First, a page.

Monday, 28 March 2016

2 Bad Ways to Cope with Religious Complexity

Religion is monstrously complicated. There are so many of them, and even when you open the guts of one of them, you find further diversity. Different denominations, different theological camps, all boasting arguments in their favour. The atheist world isn’t all monotone and simple either. Atheists radically disagree about what atheism entails. Some think that as God goes out the window, meaning and morality leave with him. Others think we ought to barely notice that we’re a deity down.

Despite the bewildering options, most of us manage to take up some position or other on religion. Maybe we opt for Evangelical Christianity, or Sufi Islam, or Humanist Atheism, or our own preferred spiritual blend. And hey, we may have thought hard about where to pitch our tent. But most of us recognise that there are a lot of stones we left unturned. Did we look at all the options? Did we look at all the arguments? Certainly not. We’re not even aware of all the issues at any one time. And even if we were, sifting through all of them would be above our pay-grade.

So most of us are in the position where we have some convictions. We have plumped for some beliefs and not others. But when we pause and look over our shoulders, a jungle of complexity comes into view. And it threatens to engulf us. It threatens to make a mockery of our commitments, chosen as they were with most of the jungle left unexplored. How can we really be sure that some hidden beast – some argument out there – won’t show our life path to be wayward?

There are two approaches to this existential threat we should avoid. Both fail by offering an illusory sense of control. In my experience, most of us are tempted toward one or the other.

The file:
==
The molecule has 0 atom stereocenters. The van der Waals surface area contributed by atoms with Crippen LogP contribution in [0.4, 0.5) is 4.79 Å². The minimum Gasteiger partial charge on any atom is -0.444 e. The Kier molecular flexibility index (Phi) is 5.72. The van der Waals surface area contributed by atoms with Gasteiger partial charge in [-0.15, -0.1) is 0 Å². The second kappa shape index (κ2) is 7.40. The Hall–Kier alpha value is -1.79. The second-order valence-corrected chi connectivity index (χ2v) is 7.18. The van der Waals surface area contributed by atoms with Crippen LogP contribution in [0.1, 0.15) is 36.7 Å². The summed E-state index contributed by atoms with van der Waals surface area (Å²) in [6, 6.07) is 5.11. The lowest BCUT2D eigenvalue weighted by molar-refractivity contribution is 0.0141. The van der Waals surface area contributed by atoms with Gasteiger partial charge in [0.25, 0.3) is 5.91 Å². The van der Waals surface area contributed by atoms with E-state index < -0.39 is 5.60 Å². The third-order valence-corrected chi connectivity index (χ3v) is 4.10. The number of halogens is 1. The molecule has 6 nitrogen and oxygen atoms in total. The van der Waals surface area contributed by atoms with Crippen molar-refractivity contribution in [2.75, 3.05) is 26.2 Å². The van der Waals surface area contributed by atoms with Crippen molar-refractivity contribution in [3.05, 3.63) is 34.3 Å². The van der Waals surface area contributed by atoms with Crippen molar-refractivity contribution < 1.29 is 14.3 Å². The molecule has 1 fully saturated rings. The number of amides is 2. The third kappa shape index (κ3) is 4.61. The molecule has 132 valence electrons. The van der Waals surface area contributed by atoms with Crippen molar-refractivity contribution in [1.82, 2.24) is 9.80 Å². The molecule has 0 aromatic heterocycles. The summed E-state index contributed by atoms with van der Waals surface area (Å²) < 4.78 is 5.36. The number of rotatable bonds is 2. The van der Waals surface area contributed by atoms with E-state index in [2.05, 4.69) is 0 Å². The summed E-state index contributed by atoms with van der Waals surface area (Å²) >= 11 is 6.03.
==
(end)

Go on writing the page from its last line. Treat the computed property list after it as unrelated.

The Paralysis Approach

People who slip into this approach are acutely aware of the complexity out there. They are very sensitive to it. They feel the force of the threat. And the way they stay in control is to minimise their vulnerability to it. If they don’t heavily invest their life in a particular path, then (so they reason) they can’t be disappointed or caught out if something comes up to problematize that path.

I’m not necessarily talking about the full-blown agnostic. This could be the Christian who believes and tries to live to please God, but struggles to really go all out. Whenever Christian convictions call for something to be put at stake, there is a struggle to let go. Maybe the Christian suspects that God is asking her to get heavily involved in ministry to the homeless. She knows she wouldn’t do it if it weren’t for her belief in God. So now it hits her: what if God doesn’t exist after all? The prospect of costly time investment summons doubts. “I haven’t read enough on the problem of evil. If I could just get that sorted in my head, I’d feel certain enough to do the homeless thing.” Feeling anxious and uncertain, she finds a way to avoid the homeless ministry. And of course, even if she did get a better grip on the problem of evil, it wouldn’t stop there. There would always be some other problem, lurking in the complexity jungle that she’d need to tackle before she’d feel ready to commit.

The illusion here is that she has a choice about whether to make a risky commitment. But she doesn’t. Her inaction is itself an action. When she avoids signing up to the homeless ministry, her action isn’t neutral as to whether God has asked her to do it. She acts exactly as if God hadn’t asked her to do it. By copping out, she acts exactly as she would act in a world in which God had made no such request. By refraining from acting as if God has communicated, she thinks she has positioned herself in some safe place immune from any risky investments. But she has invested herself in the implicit belief that God hasn’t communicated. This belief is equally vulnerable to the complexity jungle. Maybe God does exist and has communicated!